Networking: Convergence on Wall Street

April 3, 2006

Federal regulations and a stream of lawsuits by New York's exceptionally ambitious Attorney General Elliott Spitzer seem to be having an unintended consequence on Wall Street -- a surprising boom in deployment of new, converged networking technologies in the financial-services sector, experts tell United Press International's Networking.

Hemmed in by new requirements to keep every e-mail, instant message, and, perhaps, even all Voice over Internet Protocol conversations on file to ensure regulators in Washington that they don't unduly propagandize stocks, Wall Street firms are buying new equipment to store diaries of their daily digital doings -- forever. This is driving equipment sales at technology vendors and bringing about a convergence of networking and storage technologies. That, most assuredly, is not hype.

"Financial, banking, insurance and some healthcare businesses are driving the trend," Paul Greene, chief executive officer of Data Archive Corp., a computer reseller and consultancy based on Long Island, N.Y., told Networking. "SEC rules and Sarbanes-Oxley are creating new requirements."

This is confirmed by a new survey. The study, by U.K.-based Vanson Bourne, commissioned by the voice and networking distributor, Zycko, also indicates that new technologies are being adopted faster in financial services, because they are reviewing their entire IT portfolios, so to speak.

"The financial services sector is characterized by businesses that are frequently calling many geographically dispersed locations," said Phil Marshman, director of VoIP services at Zycko, based in the United Kingdom. "IT managers within this sector have already clearly recognized the business benefits of a converged solution which allows greater functionality and improved costs."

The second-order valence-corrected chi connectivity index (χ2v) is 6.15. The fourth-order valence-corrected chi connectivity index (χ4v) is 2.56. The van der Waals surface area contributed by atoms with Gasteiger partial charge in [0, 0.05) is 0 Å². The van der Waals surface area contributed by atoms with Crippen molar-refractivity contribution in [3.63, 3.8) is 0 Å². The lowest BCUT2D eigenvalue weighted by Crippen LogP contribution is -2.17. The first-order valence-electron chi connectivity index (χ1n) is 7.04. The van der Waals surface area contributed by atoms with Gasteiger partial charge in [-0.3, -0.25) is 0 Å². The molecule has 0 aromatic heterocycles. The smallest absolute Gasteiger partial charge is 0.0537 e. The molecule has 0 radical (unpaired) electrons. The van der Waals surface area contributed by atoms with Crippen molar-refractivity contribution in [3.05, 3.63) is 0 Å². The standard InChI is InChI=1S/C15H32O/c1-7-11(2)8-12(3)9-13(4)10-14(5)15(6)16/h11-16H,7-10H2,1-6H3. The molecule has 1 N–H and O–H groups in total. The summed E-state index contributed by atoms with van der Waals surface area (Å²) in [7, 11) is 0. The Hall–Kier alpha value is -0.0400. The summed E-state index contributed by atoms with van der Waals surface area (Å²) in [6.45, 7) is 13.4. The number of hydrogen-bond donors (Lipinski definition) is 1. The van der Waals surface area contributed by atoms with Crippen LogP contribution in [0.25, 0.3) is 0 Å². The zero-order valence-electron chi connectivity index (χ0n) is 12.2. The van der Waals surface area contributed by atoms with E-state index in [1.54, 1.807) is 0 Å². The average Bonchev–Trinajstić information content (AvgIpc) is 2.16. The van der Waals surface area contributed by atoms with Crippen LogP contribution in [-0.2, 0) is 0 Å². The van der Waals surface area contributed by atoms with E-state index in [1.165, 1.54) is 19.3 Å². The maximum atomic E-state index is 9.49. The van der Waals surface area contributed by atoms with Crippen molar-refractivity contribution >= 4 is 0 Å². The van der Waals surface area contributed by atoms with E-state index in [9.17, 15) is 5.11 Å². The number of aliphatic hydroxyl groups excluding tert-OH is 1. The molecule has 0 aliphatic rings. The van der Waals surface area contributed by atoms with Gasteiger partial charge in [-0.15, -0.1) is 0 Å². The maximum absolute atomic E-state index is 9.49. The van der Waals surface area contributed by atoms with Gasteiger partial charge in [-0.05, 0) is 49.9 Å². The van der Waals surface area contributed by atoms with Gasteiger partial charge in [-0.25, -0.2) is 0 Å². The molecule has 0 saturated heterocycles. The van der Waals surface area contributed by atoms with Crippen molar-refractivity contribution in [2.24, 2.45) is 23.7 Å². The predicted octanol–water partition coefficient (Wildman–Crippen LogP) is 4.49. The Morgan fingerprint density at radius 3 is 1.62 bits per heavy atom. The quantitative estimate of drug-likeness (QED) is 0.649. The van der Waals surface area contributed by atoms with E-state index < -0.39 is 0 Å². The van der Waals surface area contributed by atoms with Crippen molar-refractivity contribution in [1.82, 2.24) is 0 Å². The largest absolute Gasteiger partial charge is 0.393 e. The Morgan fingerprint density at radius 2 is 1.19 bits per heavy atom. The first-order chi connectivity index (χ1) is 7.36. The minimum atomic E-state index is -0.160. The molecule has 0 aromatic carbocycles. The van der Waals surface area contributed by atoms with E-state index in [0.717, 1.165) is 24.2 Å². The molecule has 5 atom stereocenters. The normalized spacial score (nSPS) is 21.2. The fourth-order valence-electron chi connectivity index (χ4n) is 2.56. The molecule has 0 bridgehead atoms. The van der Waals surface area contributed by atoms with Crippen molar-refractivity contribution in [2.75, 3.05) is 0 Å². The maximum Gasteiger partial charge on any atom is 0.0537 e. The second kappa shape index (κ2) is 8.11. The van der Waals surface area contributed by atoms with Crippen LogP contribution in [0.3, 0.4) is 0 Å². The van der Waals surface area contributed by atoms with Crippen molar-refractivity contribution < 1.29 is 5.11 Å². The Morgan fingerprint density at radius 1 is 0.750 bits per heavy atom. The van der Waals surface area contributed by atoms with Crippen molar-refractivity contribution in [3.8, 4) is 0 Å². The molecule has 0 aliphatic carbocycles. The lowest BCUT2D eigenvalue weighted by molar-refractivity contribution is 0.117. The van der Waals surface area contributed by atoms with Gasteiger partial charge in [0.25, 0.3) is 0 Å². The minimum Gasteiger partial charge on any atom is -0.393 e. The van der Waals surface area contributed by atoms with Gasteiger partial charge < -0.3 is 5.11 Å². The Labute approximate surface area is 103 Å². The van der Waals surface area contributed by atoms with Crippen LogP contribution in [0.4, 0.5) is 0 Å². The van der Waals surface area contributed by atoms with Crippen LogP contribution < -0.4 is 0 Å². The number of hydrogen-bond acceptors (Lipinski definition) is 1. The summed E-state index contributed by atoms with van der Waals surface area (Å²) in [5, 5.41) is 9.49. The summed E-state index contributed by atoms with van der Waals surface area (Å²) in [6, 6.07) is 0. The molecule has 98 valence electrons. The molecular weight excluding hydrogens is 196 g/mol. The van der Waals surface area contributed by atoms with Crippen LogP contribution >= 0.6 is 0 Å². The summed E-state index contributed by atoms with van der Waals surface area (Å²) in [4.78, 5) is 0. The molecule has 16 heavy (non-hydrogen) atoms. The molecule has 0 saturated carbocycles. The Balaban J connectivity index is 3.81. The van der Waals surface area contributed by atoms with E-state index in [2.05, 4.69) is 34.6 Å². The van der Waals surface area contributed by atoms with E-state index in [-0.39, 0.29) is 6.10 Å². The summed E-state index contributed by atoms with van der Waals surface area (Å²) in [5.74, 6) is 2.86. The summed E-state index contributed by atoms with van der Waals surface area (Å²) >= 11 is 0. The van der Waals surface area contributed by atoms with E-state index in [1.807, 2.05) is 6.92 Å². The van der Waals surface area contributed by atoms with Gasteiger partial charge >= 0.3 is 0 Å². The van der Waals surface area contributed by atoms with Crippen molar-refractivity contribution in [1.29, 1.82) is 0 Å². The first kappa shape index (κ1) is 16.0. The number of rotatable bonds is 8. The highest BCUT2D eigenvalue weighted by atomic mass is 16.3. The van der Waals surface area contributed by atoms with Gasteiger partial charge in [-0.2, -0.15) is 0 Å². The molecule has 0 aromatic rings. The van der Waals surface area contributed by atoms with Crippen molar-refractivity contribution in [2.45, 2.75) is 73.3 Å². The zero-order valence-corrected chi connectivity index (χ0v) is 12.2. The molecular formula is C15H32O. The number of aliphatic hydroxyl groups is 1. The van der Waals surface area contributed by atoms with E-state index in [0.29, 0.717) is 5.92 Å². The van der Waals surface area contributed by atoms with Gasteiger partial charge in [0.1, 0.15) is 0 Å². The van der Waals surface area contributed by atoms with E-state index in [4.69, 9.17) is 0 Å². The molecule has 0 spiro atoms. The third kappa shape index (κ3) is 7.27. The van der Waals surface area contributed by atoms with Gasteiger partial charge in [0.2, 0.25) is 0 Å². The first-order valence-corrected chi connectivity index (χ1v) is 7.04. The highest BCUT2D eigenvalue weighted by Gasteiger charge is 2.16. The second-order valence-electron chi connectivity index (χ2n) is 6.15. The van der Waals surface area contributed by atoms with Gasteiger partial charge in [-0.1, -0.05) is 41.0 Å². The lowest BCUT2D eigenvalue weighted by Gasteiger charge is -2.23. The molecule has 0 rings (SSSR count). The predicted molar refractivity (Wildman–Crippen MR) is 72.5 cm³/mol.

The study, which polled 3,000 enterprise IT managers, demonstrated that 40 percent of financial-services managers are already deploying Internet telephony in their IT networking mix and that another 32 percent are planning to introduce VoIP by 2006. Convergence of technological needs and requirements is "a key driver" of this thinking, the survey said. "It is certainly not a case of having to rethink their existing voice and data communications strategy, as convergence is already firmly within their plans," said Marshman.

IT departments over the coming year will probably start deploying what are known as third-generation, best-of-breed, open-standards solutions for voice and data retention systems, the study by Vanson Bourne said. Only 28 percent of managers of IT departments said they did not have the budget to purchase the cutting-edge, converged systems right now or in the near future.

One factor that is attractive to those IT managers, however, is the cost savings associated with some of the newer, converged storage and networking technologies.

"One nice thing about server consolidation is that it has tremendous ROI (return on investment)," Mike Nooryke, founder of Trivalent Systems, based in Grand Rapids, Mich., told Networking. "It eliminates a tremendous amount of administrative costs, internally, because you have fewer servers to administer."

Industries that are lagging behind financial services -- in terms of embracing the new technologies -- are manufacturing, retail, distribution and transportation, according to the Vanson Bourne survey. Of course, these realms don't have the illustrious Elliott Spitzer breathing down their respective necks, either. The primary obstacles there to implementing the technologies are lack of in-house expertise. Worries about security, ease of implementation and the goal of having higher-quality IT services are going to drive these companies to reconsider, however, the survey said.

Companies are changing their marketing strategies to better reflect the new reality. Later this week, at a trade show in San Diego, Network Appliance, the technology developer, will host panel discussions for IT managers, examining infrastructure considerations for long-term, regulatory compliance and how end-users can anticipate future compliance laws. So-called iSCSI technologies, pronounced "eye scuzzy," that use the Internet for convergence of networks, are emerging as integral to this, experts tell Networking.

Copyright 2006 by United Press International

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